Every profession has paperwork you never want to see. In health care, a letter from the state licensing board is a serious matter that might put your career on the line. Every public-facing job experiences customer feedback, but a patient complaint to the board is nothing to take lightly.
It’s true that few doctors are disciplined by their state boards, but when it happens, it can damage reputation, future opportunities and more. All letters are equally serious, whether the complaint is about medical treatment, billing or professional conduct.
Making the argument
One vital step is to hire an attorney. Many doctors worry that hiring an attorney makes them look guilty. This is far from the case. In fact, it’s likely the board will have their own staff attorney. As a professional organization, it’s essential to have professional representation. A National College of Physicians article titled “4 Things Not To Do At A Medical Hearing,” emphasizes that “Trying to represent yourself” is one of the biggest mistakes a professional can make. A personal attorney will defend you, while if you utilize your insurance provider, they are likely to let their own interests influence the case.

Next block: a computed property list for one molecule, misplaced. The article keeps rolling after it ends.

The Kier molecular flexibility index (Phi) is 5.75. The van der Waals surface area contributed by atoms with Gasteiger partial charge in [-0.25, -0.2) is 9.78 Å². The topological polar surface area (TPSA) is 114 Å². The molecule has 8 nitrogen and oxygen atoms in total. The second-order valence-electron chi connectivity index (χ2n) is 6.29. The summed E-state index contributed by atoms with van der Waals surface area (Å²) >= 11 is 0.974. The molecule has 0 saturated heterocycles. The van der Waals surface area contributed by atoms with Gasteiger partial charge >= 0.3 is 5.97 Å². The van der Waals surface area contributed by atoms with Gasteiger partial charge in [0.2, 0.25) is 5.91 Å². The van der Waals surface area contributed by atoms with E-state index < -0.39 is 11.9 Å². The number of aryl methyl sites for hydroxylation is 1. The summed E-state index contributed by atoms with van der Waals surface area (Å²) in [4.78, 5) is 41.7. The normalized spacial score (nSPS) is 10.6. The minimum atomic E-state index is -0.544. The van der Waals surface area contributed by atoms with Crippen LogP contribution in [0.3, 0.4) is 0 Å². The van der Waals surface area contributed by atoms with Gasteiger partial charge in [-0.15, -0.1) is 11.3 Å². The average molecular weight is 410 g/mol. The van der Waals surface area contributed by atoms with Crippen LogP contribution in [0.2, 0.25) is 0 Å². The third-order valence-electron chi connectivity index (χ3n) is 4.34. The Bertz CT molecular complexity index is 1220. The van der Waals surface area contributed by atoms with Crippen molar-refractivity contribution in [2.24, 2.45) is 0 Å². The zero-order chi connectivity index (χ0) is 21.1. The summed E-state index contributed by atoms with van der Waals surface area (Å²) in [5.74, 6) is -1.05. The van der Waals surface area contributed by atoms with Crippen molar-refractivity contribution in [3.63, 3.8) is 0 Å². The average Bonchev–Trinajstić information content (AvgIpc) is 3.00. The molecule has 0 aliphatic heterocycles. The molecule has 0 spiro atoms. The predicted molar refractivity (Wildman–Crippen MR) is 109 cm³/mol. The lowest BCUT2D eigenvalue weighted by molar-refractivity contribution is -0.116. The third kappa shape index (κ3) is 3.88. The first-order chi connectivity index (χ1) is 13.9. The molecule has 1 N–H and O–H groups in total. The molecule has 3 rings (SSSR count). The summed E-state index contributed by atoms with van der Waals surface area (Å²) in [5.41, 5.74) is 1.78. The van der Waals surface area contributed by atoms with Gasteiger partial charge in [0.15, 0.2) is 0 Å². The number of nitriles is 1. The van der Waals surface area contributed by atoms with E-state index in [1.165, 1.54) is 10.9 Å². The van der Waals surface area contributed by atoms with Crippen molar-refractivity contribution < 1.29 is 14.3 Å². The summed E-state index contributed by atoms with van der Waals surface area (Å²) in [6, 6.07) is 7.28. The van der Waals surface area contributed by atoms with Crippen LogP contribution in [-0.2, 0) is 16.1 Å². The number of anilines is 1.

One risk in self-representation is sharing the wrong information. When defending yourself against claims of unprofessional conduct, for example, it is possible to reveal information about medical services that may draw the board’s attention. Similarly, attorneys are skilled negotiators who understand the appropriate facts to reveal and what not to share. An easy-to-relate-to board member may persuade a doctor to share information that was unnecessary for the hearing. When talking among professional peers, it is easy to lose focus and vent about frustrations of the job instead of emphasizing the specific case before the board.
While patient complaints may be one-sided or unfounded, a disciplinary hearing is always a serious matter. With such high stakes and an unfamiliar setting, you can level the playing field by hiring an attorney to represent you. It is not a sign of guilt, but a sign that you are dedicated to your profession and that you wish to defend yourself amid serious allegations.